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Seattle port commissioners stand by controversial payouts

The Port Of Seattle's waterfront operations

Port of Seattle commissioners stood by their decision to pay around 650 employees close to $5 million in bonus pay, even though a routine state audit found the payments violated the Washington state constitution. Still, commissioners will attempt to collect some of the money back and are weighing future legal action.

Following the audit, the port is currently seeking repayment of close to $18,000 from eight employees who should not have been paid in the first place.

Former Port CEO Ted Fick, who resigned last week, also gave himself an extra $24,500 in pay under the package approved in December 2015, but he kept that fact from the port commission until later, according to documents released by the port.

At a meeting Tuesday afternoon at the airport, Port of Seattle commissioners reflected on the events that led them to grant employees a one-time bonus worth 7 percent of their salary.

The idea was to boost morale and retain good employees amid vast organizational changes at the port, including changes to performance reviews and increasing the work week from its decades-long tradition of 37.5 hours to 40 hours a week.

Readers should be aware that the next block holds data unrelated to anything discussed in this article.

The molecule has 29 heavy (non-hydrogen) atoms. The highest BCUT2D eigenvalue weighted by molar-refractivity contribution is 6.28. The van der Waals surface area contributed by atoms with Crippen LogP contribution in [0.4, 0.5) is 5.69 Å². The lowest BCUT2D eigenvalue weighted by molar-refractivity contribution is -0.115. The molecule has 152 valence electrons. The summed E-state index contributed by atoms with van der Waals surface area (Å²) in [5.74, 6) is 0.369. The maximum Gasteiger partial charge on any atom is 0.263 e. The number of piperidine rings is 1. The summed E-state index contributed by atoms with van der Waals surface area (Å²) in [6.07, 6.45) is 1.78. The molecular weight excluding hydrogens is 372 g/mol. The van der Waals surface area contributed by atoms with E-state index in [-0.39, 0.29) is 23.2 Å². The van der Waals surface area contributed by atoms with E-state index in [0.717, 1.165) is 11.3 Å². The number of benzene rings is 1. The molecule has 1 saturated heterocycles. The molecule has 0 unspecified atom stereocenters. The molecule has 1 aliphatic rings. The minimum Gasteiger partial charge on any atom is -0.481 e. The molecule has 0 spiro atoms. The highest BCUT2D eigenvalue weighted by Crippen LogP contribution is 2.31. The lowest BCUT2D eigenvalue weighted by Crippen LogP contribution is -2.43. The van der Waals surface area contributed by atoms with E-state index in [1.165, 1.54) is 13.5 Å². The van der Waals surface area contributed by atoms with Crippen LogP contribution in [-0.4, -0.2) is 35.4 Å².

Commissioner Stephanie Bowman defended the bonus pay, saying the changes put employees under a lot of stress.

“The turmoil and the angst that they were experiencing was unprecedented in my professional experience,” she said.

Port lawyer Craig Watson said the payments had passed legal review.

“I’m confident in our analysis, and I don’t necessarily know if we would have done it differently,” he said.

But the Washington Auditor’s office determined the payments violated the state constitution. The problem is employees were given incentive pay but the port didn’t have any benchmarks to measure their performance.

The port says it’s conducting a legal review to see if state law mandates they take further action.